Summer School Physics — Forces and Motion

Developed by the Cosmology Research Group, UCB Physics Department, and Emery USD


Three Lessons in Physics—Speed, Velocity, and Acceleration
Teacher's Guide

  • To effectively teach 8th graders the concepts of displacement, path, speed, velocity, vectors, and acceleration.
  • To do this with a hands-on approach emphasizing connections between these concepts and students’ everyday lives.
Students Prerequisites:
  • Basic math skills of adding, subtracting, multiplying, and division; fractions
  • Ready to be introduced to equations such as distance=time*speed

Estimated Time Requirement:

This module is written as an intensive three school-day series. The lesson for each day involves in the classroom and outside components, which may be split up in the course of the day. Total time per day is estimated to be three to four hours.

Day 1: Displacement, Path, Speed
~in the classroom~

  1. Teacher hands out copies of a city map to each student. This city, which will be familiar to the students, should be organized into a regular grid pattern.
  2. The teacher asks students to mark down a route from point A to point B on the map, say, from the market to the movie theater.
  3. The teacher asks students to calculate the distance from A to B in their lab books, using the map’s distance scale. (Note that if the city is truly in a grid pattern, then all groups will get approximately the same distance.)
  4. Ask students to estimate how long it would take them to reach point B on their skateboards/scooters or walking/running. Have them write down these estimates in their lab books. They will conclude that the time depends on the speed of their travel. At this point, the teacher should lead a class discussion on speed that answers the questions:
    • What is speed?
    • How is it measured? (Units should be discussed here.)
    • What is its relation with travel time and distance? (Namely, derive the relation, RT = D.)
    • Given this relation, how do we calculate speed from D and T?
  5. The teacher introduces the experiment below to the students and then works out an example of how to find speed from elapsed travel time and distance. The example should be worked out on the board, perhaps using planes or train as the mode of travel.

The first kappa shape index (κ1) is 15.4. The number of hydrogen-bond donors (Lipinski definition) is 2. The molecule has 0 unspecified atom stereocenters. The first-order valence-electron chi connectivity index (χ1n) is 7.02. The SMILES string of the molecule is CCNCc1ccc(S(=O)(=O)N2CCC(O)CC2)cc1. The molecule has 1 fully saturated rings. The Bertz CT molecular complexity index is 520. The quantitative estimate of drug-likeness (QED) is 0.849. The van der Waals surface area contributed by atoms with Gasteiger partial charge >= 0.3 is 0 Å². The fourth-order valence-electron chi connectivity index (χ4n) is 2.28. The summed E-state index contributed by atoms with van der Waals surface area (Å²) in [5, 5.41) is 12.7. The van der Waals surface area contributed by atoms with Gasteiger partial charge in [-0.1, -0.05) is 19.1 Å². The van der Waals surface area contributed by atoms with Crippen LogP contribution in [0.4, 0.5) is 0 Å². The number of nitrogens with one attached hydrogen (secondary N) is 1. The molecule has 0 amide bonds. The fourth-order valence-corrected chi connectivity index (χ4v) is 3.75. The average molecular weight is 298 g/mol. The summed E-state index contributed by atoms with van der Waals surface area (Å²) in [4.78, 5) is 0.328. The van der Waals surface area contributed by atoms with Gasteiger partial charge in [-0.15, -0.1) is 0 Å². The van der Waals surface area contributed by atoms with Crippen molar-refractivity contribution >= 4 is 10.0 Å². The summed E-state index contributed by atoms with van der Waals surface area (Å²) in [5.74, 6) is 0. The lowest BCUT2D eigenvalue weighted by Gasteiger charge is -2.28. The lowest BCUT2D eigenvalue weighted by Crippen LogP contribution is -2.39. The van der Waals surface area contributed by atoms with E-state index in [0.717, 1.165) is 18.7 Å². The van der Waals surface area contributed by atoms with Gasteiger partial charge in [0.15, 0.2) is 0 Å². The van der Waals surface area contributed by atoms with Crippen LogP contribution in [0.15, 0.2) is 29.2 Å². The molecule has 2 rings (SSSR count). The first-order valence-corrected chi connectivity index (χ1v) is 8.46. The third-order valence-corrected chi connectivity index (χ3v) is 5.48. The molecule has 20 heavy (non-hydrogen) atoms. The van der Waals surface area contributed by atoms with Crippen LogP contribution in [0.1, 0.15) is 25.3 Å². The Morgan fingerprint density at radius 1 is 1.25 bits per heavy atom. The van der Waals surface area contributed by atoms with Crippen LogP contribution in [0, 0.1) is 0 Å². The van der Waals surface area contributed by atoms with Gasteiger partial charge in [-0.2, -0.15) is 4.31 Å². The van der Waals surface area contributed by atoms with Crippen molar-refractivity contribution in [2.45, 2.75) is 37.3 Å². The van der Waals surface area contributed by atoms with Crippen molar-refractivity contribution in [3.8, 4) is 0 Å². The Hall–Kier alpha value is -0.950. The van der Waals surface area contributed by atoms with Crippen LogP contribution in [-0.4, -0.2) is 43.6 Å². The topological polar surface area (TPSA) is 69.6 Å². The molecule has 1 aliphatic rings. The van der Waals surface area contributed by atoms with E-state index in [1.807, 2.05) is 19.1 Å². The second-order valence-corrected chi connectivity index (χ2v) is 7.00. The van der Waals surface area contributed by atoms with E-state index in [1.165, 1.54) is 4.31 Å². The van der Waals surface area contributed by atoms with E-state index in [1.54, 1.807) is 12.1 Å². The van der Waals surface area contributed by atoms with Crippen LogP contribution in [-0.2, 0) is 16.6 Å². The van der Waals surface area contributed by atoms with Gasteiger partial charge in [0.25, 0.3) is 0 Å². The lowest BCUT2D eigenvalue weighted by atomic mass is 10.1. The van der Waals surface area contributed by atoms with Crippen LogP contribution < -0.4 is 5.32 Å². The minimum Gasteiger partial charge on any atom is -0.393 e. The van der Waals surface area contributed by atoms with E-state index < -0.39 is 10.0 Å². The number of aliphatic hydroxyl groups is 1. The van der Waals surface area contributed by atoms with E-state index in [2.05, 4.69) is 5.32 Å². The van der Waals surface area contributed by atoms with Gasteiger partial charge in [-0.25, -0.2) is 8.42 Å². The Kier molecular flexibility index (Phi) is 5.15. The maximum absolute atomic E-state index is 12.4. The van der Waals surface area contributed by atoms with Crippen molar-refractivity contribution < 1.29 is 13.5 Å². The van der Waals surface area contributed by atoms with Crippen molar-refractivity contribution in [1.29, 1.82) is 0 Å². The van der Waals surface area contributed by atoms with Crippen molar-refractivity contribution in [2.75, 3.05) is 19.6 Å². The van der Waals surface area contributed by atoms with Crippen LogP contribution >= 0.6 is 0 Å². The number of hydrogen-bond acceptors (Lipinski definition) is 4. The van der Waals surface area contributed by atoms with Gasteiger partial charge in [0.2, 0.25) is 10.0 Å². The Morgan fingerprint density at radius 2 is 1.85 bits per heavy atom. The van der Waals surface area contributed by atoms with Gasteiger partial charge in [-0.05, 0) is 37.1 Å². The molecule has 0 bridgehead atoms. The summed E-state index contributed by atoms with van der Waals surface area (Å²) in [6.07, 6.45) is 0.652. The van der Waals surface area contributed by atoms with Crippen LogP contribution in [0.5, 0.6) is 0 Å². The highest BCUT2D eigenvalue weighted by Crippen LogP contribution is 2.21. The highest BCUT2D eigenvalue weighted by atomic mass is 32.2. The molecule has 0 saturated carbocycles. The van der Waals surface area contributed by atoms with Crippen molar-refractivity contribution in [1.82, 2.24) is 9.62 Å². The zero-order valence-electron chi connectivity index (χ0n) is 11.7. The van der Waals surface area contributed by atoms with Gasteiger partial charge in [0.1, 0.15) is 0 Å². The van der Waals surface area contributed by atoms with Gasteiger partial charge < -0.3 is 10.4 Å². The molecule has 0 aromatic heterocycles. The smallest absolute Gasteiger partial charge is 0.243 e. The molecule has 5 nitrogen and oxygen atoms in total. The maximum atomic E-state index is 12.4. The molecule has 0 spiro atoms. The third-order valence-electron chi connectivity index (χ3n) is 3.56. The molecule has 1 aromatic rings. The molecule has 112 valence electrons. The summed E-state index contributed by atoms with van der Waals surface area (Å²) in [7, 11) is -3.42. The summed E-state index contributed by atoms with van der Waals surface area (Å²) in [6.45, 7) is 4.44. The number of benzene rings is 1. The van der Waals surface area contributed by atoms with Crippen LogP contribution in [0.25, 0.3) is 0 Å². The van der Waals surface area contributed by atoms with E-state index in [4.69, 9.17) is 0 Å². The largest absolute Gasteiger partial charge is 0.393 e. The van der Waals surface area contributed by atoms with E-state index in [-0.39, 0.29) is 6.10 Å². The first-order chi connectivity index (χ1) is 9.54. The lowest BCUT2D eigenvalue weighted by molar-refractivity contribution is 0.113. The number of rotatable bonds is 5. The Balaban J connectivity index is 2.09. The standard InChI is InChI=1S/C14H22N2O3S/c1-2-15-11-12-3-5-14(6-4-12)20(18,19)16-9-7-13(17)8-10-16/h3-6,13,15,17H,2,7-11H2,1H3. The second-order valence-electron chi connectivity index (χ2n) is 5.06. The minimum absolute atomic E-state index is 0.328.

6. ~Outside~

  7. Outside, students break up into groups of three to perform the following experiment(s) {each group will need a tape measure, a stopwatch, a TI with the speedometer device, some sidewalk chalk, and a vehicle}:
    Each group measures off a straight interval, say seven meters long, and marks the endpoints with chalk. One member of each group stands at each of these endpoints while the third person gets ready to travel the course. The person at the opposite end of the course has a stopwatch and gets ready. The traveler then speeds up to top speed before passing the person at the beginning of the course. At this moment, the person at the beginning of the course yells, “time!” and the person with the stopwatch begins timing, only to stop when the traveler (who is maintaining constant speed) reaches the finish line. The elapsed time, interval length, and name of the traveler should be recorded. Students may switch roles and conduct the experiment a few times to acquire more data, or to compare different people’s maximum speeds. If time permits, students can also explore the concept of instantaneous speed using the TI speedometer device. This experiment uses the same setup except, when the person at the start line yells, “time!” the person at the finish line, who now has the TI, notes the time as the calculator graphs speed versus time. This experiment will also emphasize the fact that the previous experiment results in an average maximum speed. An accurate drawing of this plot as well as the traveler’s name should be recorded in each group member’s lab book.